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Dr. Christopher Pendergast

Chris and Christine Pendergast

By Fr. Francis Pizzarelli

Father Frank Pizzarelli

It’s hard to believe that autumn is upon us. There seemed to be no summer. The political rhetoric continues to be out of control providing little substance on social policy and a future direction for our nation. The virus seems to be getting a second wind and a record number of young people are overdosing and dying due to heroin and fentanyl. These deaths are escalating at an alarming rate.

Despite this troubling landscape, random acts of kindness continue. Essential workers continue to be heroic and ordinary citizens are reaching out and a making a difference that really does counts.

On the morning of Oct. 14, a local hero went home to his God after a courageous life living with ALS, having spent his life working for a cure and supporting others who have been burdened with this incurable disease.

Dr. Christopher Pendergast, a retired Northport School District science teacher from Miller Place had lived with ALS for more than 28 years — a real light in the darkness. He had been a tireless advocate for research regarding finding a cure. His public advocacy is legendary.

However, what people did not know was the thousands of people across three decades that Chris touched with his selfless compassion, love and empathy. If he knew you were diagnosed with ALS, he and his wife Christine would quietly reach out to offer support.

In 1997 Chris founded the Ride for Life which touched thousands of students and people all over Long Island. He was a prolific writer and a powerful and moving public speaker.

Two weeks before Chris died, we met to talk about his last days. He was concerned about entering hospice. He felt that after 28 years of teaching all of us how to live that maybe he didn’t do enough for others! He already planned his celebration of life after his death; from the wake to the funeral mass to his final resting place. He picked out the readings, the music and the people he wanted to participate in his services. He told me he did all of this so his wife and children would not be burdened when he passed.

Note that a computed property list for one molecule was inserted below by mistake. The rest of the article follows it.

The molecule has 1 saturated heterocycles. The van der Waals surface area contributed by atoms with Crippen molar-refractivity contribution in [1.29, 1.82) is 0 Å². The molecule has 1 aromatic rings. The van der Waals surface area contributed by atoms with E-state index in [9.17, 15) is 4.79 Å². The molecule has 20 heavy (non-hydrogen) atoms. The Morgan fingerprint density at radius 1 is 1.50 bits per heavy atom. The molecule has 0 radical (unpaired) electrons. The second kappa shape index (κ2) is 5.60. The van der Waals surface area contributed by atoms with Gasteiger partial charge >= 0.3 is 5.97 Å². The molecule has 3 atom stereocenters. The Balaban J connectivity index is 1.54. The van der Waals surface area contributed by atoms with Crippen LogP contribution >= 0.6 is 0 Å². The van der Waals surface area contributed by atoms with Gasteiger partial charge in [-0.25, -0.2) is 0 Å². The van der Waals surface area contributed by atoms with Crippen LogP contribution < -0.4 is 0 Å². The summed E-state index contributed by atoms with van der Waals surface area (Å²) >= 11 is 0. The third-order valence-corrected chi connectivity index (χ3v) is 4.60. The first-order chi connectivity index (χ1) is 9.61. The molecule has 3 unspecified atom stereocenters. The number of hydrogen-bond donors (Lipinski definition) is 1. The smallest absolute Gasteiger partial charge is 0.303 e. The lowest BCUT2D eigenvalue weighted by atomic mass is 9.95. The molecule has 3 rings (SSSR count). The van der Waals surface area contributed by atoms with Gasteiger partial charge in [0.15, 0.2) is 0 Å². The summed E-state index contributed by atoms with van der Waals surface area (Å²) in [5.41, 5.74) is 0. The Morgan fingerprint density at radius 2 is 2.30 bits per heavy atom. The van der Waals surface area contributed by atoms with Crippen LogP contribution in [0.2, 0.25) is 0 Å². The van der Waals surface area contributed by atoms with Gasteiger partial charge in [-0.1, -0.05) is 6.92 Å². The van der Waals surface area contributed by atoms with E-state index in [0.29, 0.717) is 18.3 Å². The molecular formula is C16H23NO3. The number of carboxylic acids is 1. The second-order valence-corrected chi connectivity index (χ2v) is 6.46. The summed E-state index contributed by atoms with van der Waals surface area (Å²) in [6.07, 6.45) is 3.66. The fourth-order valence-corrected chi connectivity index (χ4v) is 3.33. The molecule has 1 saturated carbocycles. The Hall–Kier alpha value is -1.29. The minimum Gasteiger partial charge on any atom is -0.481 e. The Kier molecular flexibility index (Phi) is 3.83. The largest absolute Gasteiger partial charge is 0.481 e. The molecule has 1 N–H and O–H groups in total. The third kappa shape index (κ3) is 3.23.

On the Sunday before he died, Chris came with his wife Christine to the 12 noon Mass at St. Louis de Montfort Church in Sound Beach. That was his Mass — he went every Sunday until very recently. He and his wife were catechists who prepared young people from the parish for confirmation.

That Sunday I shared with his community that he had just begun hospice. On behalf of the community, I thanked Chris for his courage and his power of example all these years. I asked the community to extend their hands in blessing upon our brother.

At the amen, they gave him a standing ovation as a way of saying thank you. On Wednesday, October 14, he peacefully went home to God. The world is a brighter and better place because Chris Pendergast walked among us!

Fr. Pizzarelli, SMM, LCSW-R, ACSW, DCSW, is the director of Hope House Ministries in Port Jefferson.

Photo from Christine Pendergast

Reviewed by Jeffrey Sanzel

The name of the book is Blink Spoken Here. It is written by Dr. Christopher Pendergast and Christine Pendergast of Miller Place.

That’s really all you need to know.

That, and please buy the book.

Blink Spoke Here. Dr. Christopher Pendergast and Christine Pendergast.  Buy the book.

You don’t need to finish reading this review.

You just need to buy the book.

Blink Spoke Here. Dr. Christopher Pendergast and Christine Pendergast.  Please buy the book. Now.

For those who want to know more …

It is easy to say that this is an important book — because it is. It is about exceptional bravery in the face of unfathomable adversity.  It is about a man who has defied the odds and lived with one of the single most difficult and devastating diseases:  ALS (amyotrophic lateral sclerosis), also known as Lou Gehrig’s disease. Emphasis on lived with. It is told in his words, with the assistance of his wife.

Authors Dr. Christopher Pendergast and Christine Pendergast

The title refers to how he wrote the book, with an eye-controlled device, as he does not have the use of his hands or his voice. His journey began with the diagnosis in 1993 and continues to this very day — to the very moment that you are reading this sentence. The average lifespan with ALS is two to five years; Dr. Pendergast has survived for twenty-seven. There is no medical answer as to why. But perhaps the Universe has chosen him for bigger reasons. Two of them? First: his bringing awareness to this monstrous affliction through his inspirational Ride For Life. Second: He has written this book.